Spurned by Catholic school, gay Durham councilwoman sees teaching moment

Her Catholic grade school may have canceled classes to prevent her from speaking at an assembly over her stance on same-sex marriage, but Durham City Councilwoman Vernetta Alston said she hopes to turn the difficult episode into an opportunity.

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Ken Smith & Sarah Krueger
, WRAL reporters
DURHAM, N.C. — Her Catholic grade school may have canceled classes to prevent her from speaking at an assembly over her stance on same-sex marriage, but Durham City Councilwoman Vernetta Alston said she hopes to turn the difficult episode into an opportunity.

Alston, who is openly gay and is married to a woman, was to speak Friday at a Black History Month event at Immaculata Catholic School in Durham. But church officials rescinded the invitation and canceled school altogether for the day.

"I knew they had prepared dances and all sorts of programming that they had put a lot of work into and were excited about around a wonderful cause for celebration," Alston said of the planned event.

In a letter to parents Thursday, Fr. Christopher VanHaight, pastor of Immaculate Conception Catholic Church, said that several groups were planning demonstrations at Immaculata Catholic School to protest Alston's appearance.

"Apparently, there was one small complaint from a conservative member of the community," said Danielle Sutton, a member of the school's African-American Heritage Committee, which had put the program together.

A group out of the Washington, D.C., area encouraged people in an online post to complain to the school and the Catholic Diocese of Raleigh, protest at the school or keep children out of school for the day.

“As a pastor, I cannot place our Immaculata students into this contentious environment,” VanHaight said of planned demonstrations, apologizing to parents for any inconvenience.

Alston said her invitation to speak had been rescinded even before word of a possible protest spread. She said it was because her support of same-sex marriage "is in conflict with the church's position on that issue."

"It's been unfortunate," she said in a Friday evening interview with WRAL News, noting that her initial instinct was sadness for Immaculata students and the people who had put together the program.

"I could see myself in those kids," said Alston, who graduated from Immaculata. "For them to lose out on this opportunity and, in the process, receive this message is really disheartening."

The theme of Friday's program was honoring influential African-American women.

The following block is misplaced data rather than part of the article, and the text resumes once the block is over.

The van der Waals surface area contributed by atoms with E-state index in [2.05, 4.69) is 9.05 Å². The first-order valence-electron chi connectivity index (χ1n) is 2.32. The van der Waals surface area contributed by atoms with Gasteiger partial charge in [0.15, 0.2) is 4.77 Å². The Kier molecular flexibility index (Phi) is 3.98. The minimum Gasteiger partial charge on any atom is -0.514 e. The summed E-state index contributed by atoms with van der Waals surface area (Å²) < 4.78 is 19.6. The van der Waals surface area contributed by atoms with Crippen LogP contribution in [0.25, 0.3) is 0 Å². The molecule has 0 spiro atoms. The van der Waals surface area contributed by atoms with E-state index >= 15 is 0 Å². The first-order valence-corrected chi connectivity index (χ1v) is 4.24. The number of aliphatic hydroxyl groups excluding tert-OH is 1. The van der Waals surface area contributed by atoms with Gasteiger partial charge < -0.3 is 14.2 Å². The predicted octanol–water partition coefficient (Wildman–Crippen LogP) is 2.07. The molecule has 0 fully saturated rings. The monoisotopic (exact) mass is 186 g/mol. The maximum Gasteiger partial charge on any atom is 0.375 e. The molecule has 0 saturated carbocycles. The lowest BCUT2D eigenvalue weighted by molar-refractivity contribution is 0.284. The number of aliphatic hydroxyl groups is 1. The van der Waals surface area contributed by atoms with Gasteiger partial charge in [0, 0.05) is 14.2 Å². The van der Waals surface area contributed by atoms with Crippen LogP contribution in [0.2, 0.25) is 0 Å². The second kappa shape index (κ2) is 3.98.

"Immaculata is a fantastic place, and we are welcoming, and we want and hope, as a committee, that we can still have a conversation with church officials and we could eventually re-invite Ms. Alston. I know she said she would still be interested in coming, despite all this," Sutton said.

In a statement issued Friday, committee members said they were stunned by the decision to rescind Alston's invitation.

"The real issue here is a decision to cancel the speaking engagement of an accomplished, well-respected, local black female leader who also happens to be an alumna of our school – a product of Catholic education – and how that decision does not reconcile with our community values," the group said in the statement.

Alston worked several years for the Center for Death Penalty Litigation and helped exonerate a wrongfully convicted man, the committee noted, and would serve as an example for the students about a life of service.

"We remain committed to making that happen," the statement said. "Our children need to hear her message. They deserve to hear her."

Alston said she would welcome another opportunity to speak at Immaculata, saying the school community includes "a lot of wonderful, caring people invested in the values I share."

Efforts to bring her back might be in vain, however, as the school has implemented a policy barring elected officials from speaking at school functions.

"What’s happened is really a shame," Durham Mayor Steve Schewel said. "It's really important that we don't discriminate against anybody for any reason."

Kaaren Haldeman, another member of the African-American Heritage Committee, said she recognizes that the Catholic Church considers homosexuality a sin. But that doesn't justify mistreating Alston.

"I also grew up with the understanding that it is our job to challenge what we feel is morally wrong, and this is an injustice," Haldeman said. "I think that’s part of the faith that I hold most dear. My faith is a faith of action and to call out injustice when I see it. This is not what our school is about. We are based on love, understanding, integrity and service."

WRAL News asked the Catholic Diocese of Raleigh which groups were going to protest, how the school learned of planned protests and how the decision was made to close the school. The Diocese did not answer the questions but instead issued a statement which read, "Bishop Zarama continues to support the recent decisions Fr. Chris made in this matter and looks forward to further supporting him in inviting constructive dialogue with the school, parish and broader community."

Alston likewise said she hopes the episode prompts discussions among the church, the Durham community and the Immaculata community regarding inclusion, accountability and doing the right thing.

"I think the values around love and inclusion should and will prevail," she said. "Now, it's just a matter of putting in the work to get there."